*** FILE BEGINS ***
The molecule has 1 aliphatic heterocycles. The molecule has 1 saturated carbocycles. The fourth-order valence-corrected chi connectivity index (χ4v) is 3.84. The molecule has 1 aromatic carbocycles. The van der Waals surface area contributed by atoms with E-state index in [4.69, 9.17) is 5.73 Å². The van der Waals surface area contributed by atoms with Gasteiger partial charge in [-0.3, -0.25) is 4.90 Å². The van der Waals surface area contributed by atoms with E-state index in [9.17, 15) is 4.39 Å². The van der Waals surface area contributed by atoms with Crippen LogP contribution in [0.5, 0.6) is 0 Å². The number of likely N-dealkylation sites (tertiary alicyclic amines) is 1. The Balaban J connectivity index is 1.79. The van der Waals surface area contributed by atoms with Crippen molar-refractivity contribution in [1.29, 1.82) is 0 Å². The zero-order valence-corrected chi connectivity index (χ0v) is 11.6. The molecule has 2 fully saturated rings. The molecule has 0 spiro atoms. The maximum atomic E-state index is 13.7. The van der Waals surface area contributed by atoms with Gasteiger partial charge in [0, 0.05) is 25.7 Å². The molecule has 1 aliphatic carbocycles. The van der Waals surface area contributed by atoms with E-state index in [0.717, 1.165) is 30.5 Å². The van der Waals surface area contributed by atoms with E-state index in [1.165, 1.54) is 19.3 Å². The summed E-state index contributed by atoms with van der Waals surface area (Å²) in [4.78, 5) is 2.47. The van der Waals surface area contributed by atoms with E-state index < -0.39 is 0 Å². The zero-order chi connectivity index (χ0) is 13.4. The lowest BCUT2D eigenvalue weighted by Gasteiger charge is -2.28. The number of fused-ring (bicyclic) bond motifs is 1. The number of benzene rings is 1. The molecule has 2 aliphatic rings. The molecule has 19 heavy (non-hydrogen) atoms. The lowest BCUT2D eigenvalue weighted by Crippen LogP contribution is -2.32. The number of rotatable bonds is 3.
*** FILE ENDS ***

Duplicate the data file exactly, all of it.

The molecule has 1 aliphatic heterocycles. The molecule has 1 saturated carbocycles. The fourth-order valence-corrected chi connectivity index (χ4v) is 3.84. The molecule has 1 aromatic carbocycles. The van der Waals surface area contributed by atoms with E-state index in [4.69, 9.17) is 5.73 Å². The van der Waals surface area contributed by atoms with Gasteiger partial charge in [-0.3, -0.25) is 4.90 Å². The van der Waals surface area contributed by atoms with E-state index in [9.17, 15) is 4.39 Å². The van der Waals surface area contributed by atoms with Crippen LogP contribution in [0.5, 0.6) is 0 Å². The number of likely N-dealkylation sites (tertiary alicyclic amines) is 1. The Balaban J connectivity index is 1.79. The van der Waals surface area contributed by atoms with Crippen molar-refractivity contribution in [1.29, 1.82) is 0 Å². The zero-order valence-corrected chi connectivity index (χ0v) is 11.6. The molecule has 2 fully saturated rings. The molecule has 0 spiro atoms. The maximum atomic E-state index is 13.7. The van der Waals surface area contributed by atoms with Gasteiger partial charge in [0, 0.05) is 25.7 Å². The molecule has 1 aliphatic carbocycles. The van der Waals surface area contributed by atoms with E-state index in [0.717, 1.165) is 30.5 Å². The van der Waals surface area contributed by atoms with E-state index in [1.165, 1.54) is 19.3 Å². The summed E-state index contributed by atoms with van der Waals surface area (Å²) in [4.78, 5) is 2.47. The van der Waals surface area contributed by atoms with E-state index < -0.39 is 0 Å². The zero-order chi connectivity index (χ0) is 13.4. The lowest BCUT2D eigenvalue weighted by Gasteiger charge is -2.28. The number of fused-ring (bicyclic) bond motifs is 1. The number of benzene rings is 1. The molecule has 2 aliphatic rings. The molecule has 19 heavy (non-hydrogen) atoms. The lowest BCUT2D eigenvalue weighted by Crippen LogP contribution is -2.32. The number of rotatable bonds is 3.